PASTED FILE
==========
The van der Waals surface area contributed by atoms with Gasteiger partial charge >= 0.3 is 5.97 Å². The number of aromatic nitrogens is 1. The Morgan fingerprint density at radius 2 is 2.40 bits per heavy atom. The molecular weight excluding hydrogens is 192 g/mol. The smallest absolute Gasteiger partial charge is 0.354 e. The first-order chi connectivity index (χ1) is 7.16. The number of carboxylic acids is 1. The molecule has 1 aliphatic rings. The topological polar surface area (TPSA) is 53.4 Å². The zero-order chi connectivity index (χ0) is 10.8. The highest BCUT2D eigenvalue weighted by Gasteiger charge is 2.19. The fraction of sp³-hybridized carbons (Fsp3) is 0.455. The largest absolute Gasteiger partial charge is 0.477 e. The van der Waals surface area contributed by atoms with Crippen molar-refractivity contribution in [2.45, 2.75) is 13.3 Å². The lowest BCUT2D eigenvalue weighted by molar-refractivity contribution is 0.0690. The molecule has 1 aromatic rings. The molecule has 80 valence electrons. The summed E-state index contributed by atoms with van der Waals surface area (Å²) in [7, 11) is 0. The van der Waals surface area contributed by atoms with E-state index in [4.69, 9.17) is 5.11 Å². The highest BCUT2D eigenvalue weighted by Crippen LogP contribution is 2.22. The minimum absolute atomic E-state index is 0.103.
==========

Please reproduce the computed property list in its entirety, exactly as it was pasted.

The van der Waals surface area contributed by atoms with Gasteiger partial charge >= 0.3 is 5.97 Å². The number of aromatic nitrogens is 1. The Morgan fingerprint density at radius 2 is 2.40 bits per heavy atom. The molecular weight excluding hydrogens is 192 g/mol. The smallest absolute Gasteiger partial charge is 0.354 e. The first-order chi connectivity index (χ1) is 7.16. The number of carboxylic acids is 1. The molecule has 1 aliphatic rings. The topological polar surface area (TPSA) is 53.4 Å². The zero-order chi connectivity index (χ0) is 10.8. The highest BCUT2D eigenvalue weighted by Gasteiger charge is 2.19. The fraction of sp³-hybridized carbons (Fsp3) is 0.455. The largest absolute Gasteiger partial charge is 0.477 e. The van der Waals surface area contributed by atoms with Crippen molar-refractivity contribution in [2.45, 2.75) is 13.3 Å². The lowest BCUT2D eigenvalue weighted by molar-refractivity contribution is 0.0690. The molecule has 1 aromatic rings. The molecule has 80 valence electrons. The summed E-state index contributed by atoms with van der Waals surface area (Å²) in [7, 11) is 0. The van der Waals surface area contributed by atoms with E-state index in [4.69, 9.17) is 5.11 Å². The highest BCUT2D eigenvalue weighted by Crippen LogP contribution is 2.22. The minimum absolute atomic E-state index is 0.103.